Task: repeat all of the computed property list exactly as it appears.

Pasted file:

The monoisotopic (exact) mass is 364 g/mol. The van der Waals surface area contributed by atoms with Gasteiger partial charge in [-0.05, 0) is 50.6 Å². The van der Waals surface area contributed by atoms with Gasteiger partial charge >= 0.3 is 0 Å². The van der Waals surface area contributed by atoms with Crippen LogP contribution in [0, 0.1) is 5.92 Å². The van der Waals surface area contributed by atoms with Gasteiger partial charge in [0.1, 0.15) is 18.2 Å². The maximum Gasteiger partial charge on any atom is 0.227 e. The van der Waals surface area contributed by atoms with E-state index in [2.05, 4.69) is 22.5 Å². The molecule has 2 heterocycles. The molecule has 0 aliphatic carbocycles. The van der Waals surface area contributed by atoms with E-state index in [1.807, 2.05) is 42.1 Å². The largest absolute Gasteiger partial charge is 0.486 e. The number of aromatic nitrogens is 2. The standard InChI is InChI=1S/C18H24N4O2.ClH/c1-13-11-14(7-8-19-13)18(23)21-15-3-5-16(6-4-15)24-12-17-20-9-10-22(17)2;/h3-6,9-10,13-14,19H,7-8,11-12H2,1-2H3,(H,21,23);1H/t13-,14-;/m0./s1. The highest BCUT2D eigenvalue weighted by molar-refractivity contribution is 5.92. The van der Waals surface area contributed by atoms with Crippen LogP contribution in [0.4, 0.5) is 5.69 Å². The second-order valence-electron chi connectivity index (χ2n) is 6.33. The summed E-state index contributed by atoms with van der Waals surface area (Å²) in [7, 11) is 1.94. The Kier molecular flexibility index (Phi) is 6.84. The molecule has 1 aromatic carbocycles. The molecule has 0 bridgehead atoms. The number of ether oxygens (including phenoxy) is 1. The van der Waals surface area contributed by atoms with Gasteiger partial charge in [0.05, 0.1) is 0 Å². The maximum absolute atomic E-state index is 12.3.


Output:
The monoisotopic (exact) mass is 364 g/mol. The van der Waals surface area contributed by atoms with Gasteiger partial charge in [-0.05, 0) is 50.6 Å². The van der Waals surface area contributed by atoms with Gasteiger partial charge >= 0.3 is 0 Å². The van der Waals surface area contributed by atoms with Crippen LogP contribution in [0, 0.1) is 5.92 Å². The van der Waals surface area contributed by atoms with Gasteiger partial charge in [0.1, 0.15) is 18.2 Å². The maximum Gasteiger partial charge on any atom is 0.227 e. The van der Waals surface area contributed by atoms with E-state index in [2.05, 4.69) is 22.5 Å². The molecule has 2 heterocycles. The molecule has 0 aliphatic carbocycles. The van der Waals surface area contributed by atoms with E-state index in [1.807, 2.05) is 42.1 Å². The largest absolute Gasteiger partial charge is 0.486 e. The number of aromatic nitrogens is 2. The standard InChI is InChI=1S/C18H24N4O2.ClH/c1-13-11-14(7-8-19-13)18(23)21-15-3-5-16(6-4-15)24-12-17-20-9-10-22(17)2;/h3-6,9-10,13-14,19H,7-8,11-12H2,1-2H3,(H,21,23);1H/t13-,14-;/m0./s1. The highest BCUT2D eigenvalue weighted by molar-refractivity contribution is 5.92. The van der Waals surface area contributed by atoms with Crippen LogP contribution in [0.4, 0.5) is 5.69 Å². The second-order valence-electron chi connectivity index (χ2n) is 6.33. The summed E-state index contributed by atoms with van der Waals surface area (Å²) in [7, 11) is 1.94. The Kier molecular flexibility index (Phi) is 6.84. The molecule has 1 aromatic carbocycles. The molecule has 0 bridgehead atoms. The number of ether oxygens (including phenoxy) is 1. The van der Waals surface area contributed by atoms with Gasteiger partial charge in [0.05, 0.1) is 0 Å². The maximum absolute atomic E-state index is 12.3.